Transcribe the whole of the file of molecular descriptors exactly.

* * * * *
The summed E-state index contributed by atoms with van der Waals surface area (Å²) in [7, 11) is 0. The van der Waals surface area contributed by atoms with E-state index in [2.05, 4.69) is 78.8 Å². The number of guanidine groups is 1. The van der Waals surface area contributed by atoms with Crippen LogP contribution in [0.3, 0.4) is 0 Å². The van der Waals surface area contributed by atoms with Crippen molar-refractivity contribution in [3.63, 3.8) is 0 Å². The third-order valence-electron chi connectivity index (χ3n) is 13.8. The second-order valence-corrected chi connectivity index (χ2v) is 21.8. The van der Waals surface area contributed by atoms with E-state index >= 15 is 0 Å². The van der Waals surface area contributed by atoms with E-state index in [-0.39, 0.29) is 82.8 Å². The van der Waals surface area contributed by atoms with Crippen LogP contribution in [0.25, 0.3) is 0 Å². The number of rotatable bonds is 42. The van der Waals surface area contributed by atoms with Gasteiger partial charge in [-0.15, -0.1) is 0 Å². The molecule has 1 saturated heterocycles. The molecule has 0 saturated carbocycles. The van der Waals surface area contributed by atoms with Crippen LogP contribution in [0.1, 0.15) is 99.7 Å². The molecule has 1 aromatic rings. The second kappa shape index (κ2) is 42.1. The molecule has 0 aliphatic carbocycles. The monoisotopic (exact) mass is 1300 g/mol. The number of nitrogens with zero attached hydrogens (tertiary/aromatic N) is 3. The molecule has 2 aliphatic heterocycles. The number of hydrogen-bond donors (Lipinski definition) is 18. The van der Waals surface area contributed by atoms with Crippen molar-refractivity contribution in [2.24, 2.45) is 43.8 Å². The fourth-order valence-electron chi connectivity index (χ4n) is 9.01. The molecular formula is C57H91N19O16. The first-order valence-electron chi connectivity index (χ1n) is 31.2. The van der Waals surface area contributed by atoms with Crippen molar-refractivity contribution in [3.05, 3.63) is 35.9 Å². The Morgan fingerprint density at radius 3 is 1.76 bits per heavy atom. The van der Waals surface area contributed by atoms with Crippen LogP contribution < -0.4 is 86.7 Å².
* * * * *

The summed E-state index contributed by atoms with van der Waals surface area (Å²) in [7, 11) is 0. The van der Waals surface area contributed by atoms with E-state index in [2.05, 4.69) is 78.8 Å². The number of guanidine groups is 1. The van der Waals surface area contributed by atoms with Crippen LogP contribution in [0.3, 0.4) is 0 Å². The van der Waals surface area contributed by atoms with Crippen molar-refractivity contribution in [3.63, 3.8) is 0 Å². The third-order valence-electron chi connectivity index (χ3n) is 13.8. The second-order valence-corrected chi connectivity index (χ2v) is 21.8. The van der Waals surface area contributed by atoms with E-state index >= 15 is 0 Å². The van der Waals surface area contributed by atoms with E-state index in [-0.39, 0.29) is 82.8 Å². The van der Waals surface area contributed by atoms with Crippen LogP contribution in [0.25, 0.3) is 0 Å². The number of rotatable bonds is 42. The van der Waals surface area contributed by atoms with Gasteiger partial charge in [-0.15, -0.1) is 0 Å². The molecule has 1 saturated heterocycles. The molecule has 0 saturated carbocycles. The van der Waals surface area contributed by atoms with Crippen LogP contribution in [0.1, 0.15) is 99.7 Å². The molecule has 1 aromatic rings. The second kappa shape index (κ2) is 42.1. The molecule has 0 aliphatic carbocycles. The monoisotopic (exact) mass is 1300 g/mol. The number of nitrogens with zero attached hydrogens (tertiary/aromatic N) is 3. The molecule has 2 aliphatic heterocycles. The number of hydrogen-bond donors (Lipinski definition) is 18. The van der Waals surface area contributed by atoms with Crippen molar-refractivity contribution in [2.24, 2.45) is 43.8 Å². The fourth-order valence-electron chi connectivity index (χ4n) is 9.01. The molecular formula is C57H91N19O16. The first-order valence-electron chi connectivity index (χ1n) is 31.2. The van der Waals surface area contributed by atoms with Crippen molar-refractivity contribution in [3.05, 3.63) is 35.9 Å². The Morgan fingerprint density at radius 3 is 1.76 bits per heavy atom. The van der Waals surface area contributed by atoms with Crippen LogP contribution < -0.4 is 86.7 Å².